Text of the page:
Back in the old days I was know as The British Bedu, thats what the locals called me. I adopted local dress (not just abaya) from about the 2nd year I was there because it just made life easier. I learnt how to camp in the desert bedu style, hunt for local mushrooms and vegetation you could eat, how to hunt with a falcon, how to entertain, gained a love for wearing the oud attar so famous in the Gulf, I learnt about the mentality of the locals and what offends them, how to behave etc. I did not strive to do all this, it was just part of my life and I learnt it along the way.

Designer handbags, shopping, having the latest and best of everything was not my scene, back then it was not really important to anyone to be honest. People preferred to camp out, have a BBQ in the mountains of fujeriah, sit on the beach with a 5 Dirham fishing line trying to catch hamour, sit around playing drums and oud and having a sing song, that was the life of choice, not as it is today with spending hours in a shopping mall or glitzy restaurant trying to outdo everyone, bragging about what you have, who your married to, how much money your husband has etc. Back then money was not talked about, you basically knew who had what by the car they drove but money was just not discussed.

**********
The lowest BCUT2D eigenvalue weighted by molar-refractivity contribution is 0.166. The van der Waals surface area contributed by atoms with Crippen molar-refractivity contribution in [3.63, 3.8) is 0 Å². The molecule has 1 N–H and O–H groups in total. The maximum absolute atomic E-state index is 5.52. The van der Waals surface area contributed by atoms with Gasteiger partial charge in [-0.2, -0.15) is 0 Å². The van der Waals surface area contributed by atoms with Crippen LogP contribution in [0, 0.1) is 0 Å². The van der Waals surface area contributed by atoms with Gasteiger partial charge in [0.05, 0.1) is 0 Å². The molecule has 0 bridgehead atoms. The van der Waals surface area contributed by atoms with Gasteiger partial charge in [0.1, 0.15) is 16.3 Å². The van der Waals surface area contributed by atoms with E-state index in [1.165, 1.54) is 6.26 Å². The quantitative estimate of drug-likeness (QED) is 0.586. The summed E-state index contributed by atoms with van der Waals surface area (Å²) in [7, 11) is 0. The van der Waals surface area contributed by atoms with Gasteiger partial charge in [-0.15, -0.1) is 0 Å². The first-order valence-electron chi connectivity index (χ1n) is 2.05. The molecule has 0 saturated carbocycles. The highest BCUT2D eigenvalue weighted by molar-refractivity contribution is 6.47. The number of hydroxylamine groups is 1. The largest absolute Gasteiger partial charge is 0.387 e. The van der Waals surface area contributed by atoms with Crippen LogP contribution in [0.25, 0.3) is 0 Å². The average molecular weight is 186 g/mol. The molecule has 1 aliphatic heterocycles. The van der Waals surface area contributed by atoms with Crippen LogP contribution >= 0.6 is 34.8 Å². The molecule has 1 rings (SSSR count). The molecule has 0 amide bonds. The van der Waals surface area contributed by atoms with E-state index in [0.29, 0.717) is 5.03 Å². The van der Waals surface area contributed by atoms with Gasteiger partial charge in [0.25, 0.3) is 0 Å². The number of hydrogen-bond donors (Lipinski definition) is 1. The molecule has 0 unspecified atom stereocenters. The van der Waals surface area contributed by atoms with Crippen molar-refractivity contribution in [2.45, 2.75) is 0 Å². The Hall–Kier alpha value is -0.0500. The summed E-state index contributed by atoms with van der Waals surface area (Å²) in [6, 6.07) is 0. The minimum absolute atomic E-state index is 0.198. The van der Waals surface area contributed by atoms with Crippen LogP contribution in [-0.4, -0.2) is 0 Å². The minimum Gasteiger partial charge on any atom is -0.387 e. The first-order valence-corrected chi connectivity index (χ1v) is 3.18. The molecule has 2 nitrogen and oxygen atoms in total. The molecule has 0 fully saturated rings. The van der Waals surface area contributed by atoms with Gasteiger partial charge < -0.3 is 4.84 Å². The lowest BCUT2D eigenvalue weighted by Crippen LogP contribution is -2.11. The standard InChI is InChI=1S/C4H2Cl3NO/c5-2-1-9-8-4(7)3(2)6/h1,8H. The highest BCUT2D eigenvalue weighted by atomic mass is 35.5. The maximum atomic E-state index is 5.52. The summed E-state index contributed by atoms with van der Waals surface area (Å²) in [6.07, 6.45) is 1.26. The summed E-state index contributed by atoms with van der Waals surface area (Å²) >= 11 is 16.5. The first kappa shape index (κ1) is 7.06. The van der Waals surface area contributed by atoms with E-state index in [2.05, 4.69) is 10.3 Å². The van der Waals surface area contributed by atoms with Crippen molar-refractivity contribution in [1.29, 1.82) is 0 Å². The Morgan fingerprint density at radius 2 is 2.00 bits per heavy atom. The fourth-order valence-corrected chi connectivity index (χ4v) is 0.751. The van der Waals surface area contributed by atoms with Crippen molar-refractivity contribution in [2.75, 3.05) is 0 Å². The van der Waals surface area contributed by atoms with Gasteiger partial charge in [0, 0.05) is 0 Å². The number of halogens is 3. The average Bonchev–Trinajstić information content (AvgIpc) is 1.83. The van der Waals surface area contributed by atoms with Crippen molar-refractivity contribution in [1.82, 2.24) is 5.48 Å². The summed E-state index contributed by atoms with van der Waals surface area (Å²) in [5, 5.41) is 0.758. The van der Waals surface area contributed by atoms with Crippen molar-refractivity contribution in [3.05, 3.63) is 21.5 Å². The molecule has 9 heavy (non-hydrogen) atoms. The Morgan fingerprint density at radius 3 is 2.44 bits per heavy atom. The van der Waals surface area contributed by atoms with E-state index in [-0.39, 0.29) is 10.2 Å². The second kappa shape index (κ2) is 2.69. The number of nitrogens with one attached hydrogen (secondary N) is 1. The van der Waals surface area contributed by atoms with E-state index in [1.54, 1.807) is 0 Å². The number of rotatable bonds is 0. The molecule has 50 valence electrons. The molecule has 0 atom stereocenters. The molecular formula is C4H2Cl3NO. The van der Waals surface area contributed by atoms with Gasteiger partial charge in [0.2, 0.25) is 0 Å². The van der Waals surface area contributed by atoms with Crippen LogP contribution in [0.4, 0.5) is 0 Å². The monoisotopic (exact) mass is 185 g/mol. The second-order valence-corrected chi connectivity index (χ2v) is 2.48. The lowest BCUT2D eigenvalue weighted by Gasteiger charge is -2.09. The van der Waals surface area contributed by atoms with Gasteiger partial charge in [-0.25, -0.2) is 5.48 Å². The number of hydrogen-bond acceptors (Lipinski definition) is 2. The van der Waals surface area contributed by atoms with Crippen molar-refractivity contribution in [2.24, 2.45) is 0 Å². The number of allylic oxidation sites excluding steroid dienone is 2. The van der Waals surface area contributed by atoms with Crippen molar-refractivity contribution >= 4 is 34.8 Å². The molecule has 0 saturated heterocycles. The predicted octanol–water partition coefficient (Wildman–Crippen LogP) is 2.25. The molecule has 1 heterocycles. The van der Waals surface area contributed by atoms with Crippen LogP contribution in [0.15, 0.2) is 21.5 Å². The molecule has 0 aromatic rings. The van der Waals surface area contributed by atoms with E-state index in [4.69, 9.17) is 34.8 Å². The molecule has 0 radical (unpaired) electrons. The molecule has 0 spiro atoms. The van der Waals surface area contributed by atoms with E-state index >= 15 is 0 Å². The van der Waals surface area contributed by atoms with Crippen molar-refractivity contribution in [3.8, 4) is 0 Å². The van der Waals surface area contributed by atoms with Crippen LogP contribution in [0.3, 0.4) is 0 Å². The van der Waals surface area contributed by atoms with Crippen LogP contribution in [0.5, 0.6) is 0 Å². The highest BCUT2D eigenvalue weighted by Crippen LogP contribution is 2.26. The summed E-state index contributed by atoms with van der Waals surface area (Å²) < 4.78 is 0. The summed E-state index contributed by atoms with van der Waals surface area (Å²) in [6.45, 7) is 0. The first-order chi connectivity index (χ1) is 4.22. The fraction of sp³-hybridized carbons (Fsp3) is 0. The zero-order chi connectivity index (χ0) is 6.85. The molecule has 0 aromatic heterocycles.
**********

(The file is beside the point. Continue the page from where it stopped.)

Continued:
I remember the old Nad Al Sheba race course, when I see racing in UAE on the TV now, you have all the glamour dolly's out there dressed to the nines, with their hardly there dresses on, hair extensions, makeup you could scrap off, its transformed into what racing is like here in the UK. But back then you just turned up as you were and enjoyed the race, you did not care to try to outshine everyone else or get noticed. We often sat in the royal box and I used love it because you got lots of nice little snacks etc lol, it did not bother me or excite me at all that Sheikh Mohammed and other shiekhs were sitting just a few rows in front of me, I was more interested in the cake being offered by the waiter. I never really dressed up either, mainly because it was a last minute decision to attend. I often just had on a traditional emirati dress and never felt out of place because no one else had really bothered to dress up either.